Spreadsheets and Risk Management

Spreadsheets are no longer fit for the purpose of Risk Management.

One of the most popular computer applications used in the workplace is Excel. Its growth in popularity over the last 30 years has made in an indispensable application for most businesses. It is used in many scenarios from simple lists of tasks to do in a project to complex financial models on which many business decisions are made. It is useful for collecting data, quickly turning that data into graphical images and distributing the information to a wide audience.

But its proliferation has also given rise to the expression “spreadsheet risk”. Indeed, many regulators around the world have expressed concern about the reliance on data that stems from spreadsheets because of the “manual process” involved and the ease with which data can be simply incorrect or fraudulently entered. One of the more high-profile examples of this was an enforcement action (fine) issued by the CBI on an insurance company in December 2018. In its report, the CBI stated:

The Central Bank’s investigation found that a large number of manually maintained spreadsheets were used in the financial reporting process which increased the risk of errors, omissions and manipulation of figures being reported by the Finance function.

The Problems with Spreadsheets

While spreadsheets have enabled many processes and the construction of many models there are many issues that one needs to be cognizant of when using them:

Errors: There may be errors in the formulae, there may be errors in the data itself. Who can see?

Consistency: One spreadsheet sent to 10 people can quickly become 10 different spreadsheets.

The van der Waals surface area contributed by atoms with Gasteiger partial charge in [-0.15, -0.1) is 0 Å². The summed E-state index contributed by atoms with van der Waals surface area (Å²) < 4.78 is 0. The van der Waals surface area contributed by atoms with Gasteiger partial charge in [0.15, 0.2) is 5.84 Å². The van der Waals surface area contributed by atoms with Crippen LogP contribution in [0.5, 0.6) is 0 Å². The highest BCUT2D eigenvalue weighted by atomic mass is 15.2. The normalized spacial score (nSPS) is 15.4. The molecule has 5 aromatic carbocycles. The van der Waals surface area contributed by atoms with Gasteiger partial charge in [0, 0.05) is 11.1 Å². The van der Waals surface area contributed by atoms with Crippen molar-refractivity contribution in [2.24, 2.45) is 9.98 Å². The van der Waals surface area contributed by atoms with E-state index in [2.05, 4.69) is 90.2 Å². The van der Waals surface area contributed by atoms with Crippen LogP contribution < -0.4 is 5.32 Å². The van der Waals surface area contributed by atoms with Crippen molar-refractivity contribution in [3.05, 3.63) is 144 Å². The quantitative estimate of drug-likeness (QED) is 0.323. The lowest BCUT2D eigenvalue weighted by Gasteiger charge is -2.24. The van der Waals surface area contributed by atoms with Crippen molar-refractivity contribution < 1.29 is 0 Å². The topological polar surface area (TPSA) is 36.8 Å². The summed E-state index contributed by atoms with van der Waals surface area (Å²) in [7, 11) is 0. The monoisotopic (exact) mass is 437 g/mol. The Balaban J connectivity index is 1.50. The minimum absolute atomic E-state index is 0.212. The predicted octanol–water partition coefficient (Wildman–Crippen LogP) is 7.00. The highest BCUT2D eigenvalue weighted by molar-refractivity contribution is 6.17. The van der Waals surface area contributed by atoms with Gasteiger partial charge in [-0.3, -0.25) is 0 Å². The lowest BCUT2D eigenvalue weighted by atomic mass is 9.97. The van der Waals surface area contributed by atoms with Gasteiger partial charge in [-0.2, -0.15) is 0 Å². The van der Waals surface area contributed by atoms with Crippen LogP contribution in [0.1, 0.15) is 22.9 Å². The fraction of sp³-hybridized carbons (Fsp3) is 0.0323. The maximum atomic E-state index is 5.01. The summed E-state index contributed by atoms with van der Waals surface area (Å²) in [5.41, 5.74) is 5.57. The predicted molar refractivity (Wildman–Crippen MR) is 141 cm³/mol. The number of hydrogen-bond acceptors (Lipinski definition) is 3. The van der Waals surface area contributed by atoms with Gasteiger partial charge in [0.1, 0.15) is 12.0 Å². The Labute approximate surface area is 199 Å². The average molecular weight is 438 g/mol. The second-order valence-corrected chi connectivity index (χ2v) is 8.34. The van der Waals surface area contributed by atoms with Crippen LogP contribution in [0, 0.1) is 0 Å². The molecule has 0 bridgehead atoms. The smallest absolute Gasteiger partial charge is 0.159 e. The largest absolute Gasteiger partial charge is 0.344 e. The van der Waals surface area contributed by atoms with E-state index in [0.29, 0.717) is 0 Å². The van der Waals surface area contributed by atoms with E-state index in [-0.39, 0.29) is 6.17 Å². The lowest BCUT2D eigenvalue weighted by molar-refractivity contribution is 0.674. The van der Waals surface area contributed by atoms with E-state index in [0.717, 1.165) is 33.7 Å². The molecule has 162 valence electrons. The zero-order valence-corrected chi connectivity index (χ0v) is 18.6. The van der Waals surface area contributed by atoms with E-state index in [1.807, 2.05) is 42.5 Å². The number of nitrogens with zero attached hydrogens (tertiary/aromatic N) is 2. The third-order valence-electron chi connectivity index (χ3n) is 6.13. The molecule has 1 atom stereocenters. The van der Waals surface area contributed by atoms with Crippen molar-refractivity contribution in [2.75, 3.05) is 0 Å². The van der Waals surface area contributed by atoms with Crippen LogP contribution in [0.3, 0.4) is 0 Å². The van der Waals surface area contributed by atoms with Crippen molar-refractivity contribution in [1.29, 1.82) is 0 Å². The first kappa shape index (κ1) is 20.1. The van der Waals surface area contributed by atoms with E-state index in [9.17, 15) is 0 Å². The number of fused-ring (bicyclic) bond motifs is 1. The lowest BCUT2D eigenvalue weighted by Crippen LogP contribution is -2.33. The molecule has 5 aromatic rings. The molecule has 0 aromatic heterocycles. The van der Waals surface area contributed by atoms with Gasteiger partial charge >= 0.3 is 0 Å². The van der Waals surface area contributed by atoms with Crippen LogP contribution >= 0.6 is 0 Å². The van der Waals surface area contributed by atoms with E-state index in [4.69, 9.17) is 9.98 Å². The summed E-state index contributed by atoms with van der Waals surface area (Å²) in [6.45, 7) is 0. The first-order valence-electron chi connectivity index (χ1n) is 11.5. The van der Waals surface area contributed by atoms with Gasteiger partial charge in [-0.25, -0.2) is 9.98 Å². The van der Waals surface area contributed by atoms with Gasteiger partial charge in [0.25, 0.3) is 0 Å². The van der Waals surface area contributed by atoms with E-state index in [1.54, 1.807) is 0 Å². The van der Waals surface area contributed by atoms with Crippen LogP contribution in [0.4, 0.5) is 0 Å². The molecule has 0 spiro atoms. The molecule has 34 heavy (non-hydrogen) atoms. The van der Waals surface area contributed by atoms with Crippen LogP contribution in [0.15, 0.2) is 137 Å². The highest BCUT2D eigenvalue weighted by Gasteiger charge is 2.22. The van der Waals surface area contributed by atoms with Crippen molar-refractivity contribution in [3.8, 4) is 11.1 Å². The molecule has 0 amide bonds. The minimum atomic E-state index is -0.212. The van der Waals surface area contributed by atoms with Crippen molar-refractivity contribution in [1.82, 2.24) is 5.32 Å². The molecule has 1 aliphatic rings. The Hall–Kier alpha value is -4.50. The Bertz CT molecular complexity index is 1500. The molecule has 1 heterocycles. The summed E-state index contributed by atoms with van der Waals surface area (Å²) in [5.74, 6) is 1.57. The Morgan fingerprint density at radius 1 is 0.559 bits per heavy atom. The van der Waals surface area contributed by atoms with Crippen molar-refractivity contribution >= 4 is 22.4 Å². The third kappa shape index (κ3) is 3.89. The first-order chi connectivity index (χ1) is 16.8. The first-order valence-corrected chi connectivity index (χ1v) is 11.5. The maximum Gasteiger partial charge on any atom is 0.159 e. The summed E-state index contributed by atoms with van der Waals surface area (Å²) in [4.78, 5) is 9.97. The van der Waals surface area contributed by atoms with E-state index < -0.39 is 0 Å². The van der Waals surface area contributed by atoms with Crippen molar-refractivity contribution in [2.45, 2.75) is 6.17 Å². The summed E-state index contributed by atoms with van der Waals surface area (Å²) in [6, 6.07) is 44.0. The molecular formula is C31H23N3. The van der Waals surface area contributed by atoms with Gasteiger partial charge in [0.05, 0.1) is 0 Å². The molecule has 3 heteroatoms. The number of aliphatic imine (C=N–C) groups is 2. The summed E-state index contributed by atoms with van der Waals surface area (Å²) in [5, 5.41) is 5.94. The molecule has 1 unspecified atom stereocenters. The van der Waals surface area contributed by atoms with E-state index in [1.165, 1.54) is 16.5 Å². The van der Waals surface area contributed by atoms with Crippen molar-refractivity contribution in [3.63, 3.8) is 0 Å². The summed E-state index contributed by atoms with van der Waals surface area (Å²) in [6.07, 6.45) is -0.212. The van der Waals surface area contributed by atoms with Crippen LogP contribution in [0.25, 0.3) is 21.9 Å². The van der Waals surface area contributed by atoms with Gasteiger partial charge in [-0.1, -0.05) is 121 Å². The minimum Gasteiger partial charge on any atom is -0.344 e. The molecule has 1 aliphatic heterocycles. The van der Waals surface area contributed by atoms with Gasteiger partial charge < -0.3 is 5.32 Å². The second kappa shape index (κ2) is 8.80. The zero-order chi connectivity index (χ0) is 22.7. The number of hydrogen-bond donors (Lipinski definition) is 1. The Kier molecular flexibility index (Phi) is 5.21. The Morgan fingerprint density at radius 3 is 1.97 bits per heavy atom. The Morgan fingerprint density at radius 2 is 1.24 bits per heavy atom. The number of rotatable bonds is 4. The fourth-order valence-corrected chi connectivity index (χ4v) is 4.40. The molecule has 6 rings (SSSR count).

Control: The ability to limit who can modify what cells (data) is inadequate in spreadsheets.

Integrity: What is the latest version? Where is it stored? Is it backed up?

Confidentiality: With multiple versions of spreadsheets stored in multiple locations, it’s difficult to maintain confidentiality of the information therein.

Process: Involving more than one person in the completion of data input into a form can become cumbersome and difficult to control.

Accountability: Lack of ability to see who completed / changed what data makes it impossible to enforce accountability.

Relationships: Spreadsheets are not relational-databases and so it becomes extremely burdensome to link relative information in a logical fashion, often requiring repeated entry of the same information.

 

Spreadsheets and Risk Management

One of the popular uses of spreadsheets is in the management of risk. Assessment forms can be created and formulas entered to calculate the level of risk. Sending these forms out to the “users” and getting them to fill in the answers/details serves to collect much data on the risks and controls that are present in each department.  Advocates of spreadsheets for risk management will quote the inexpensive cost of the application and the ubiquity of skills in using them. However, to ignore the time required to construct the forms, formulas, reports and gather the information and aggregate the collected information into one single data repository is to underestimate a significant (time) cost in the spreadsheet-based risk management process.

The Solution for Risk Management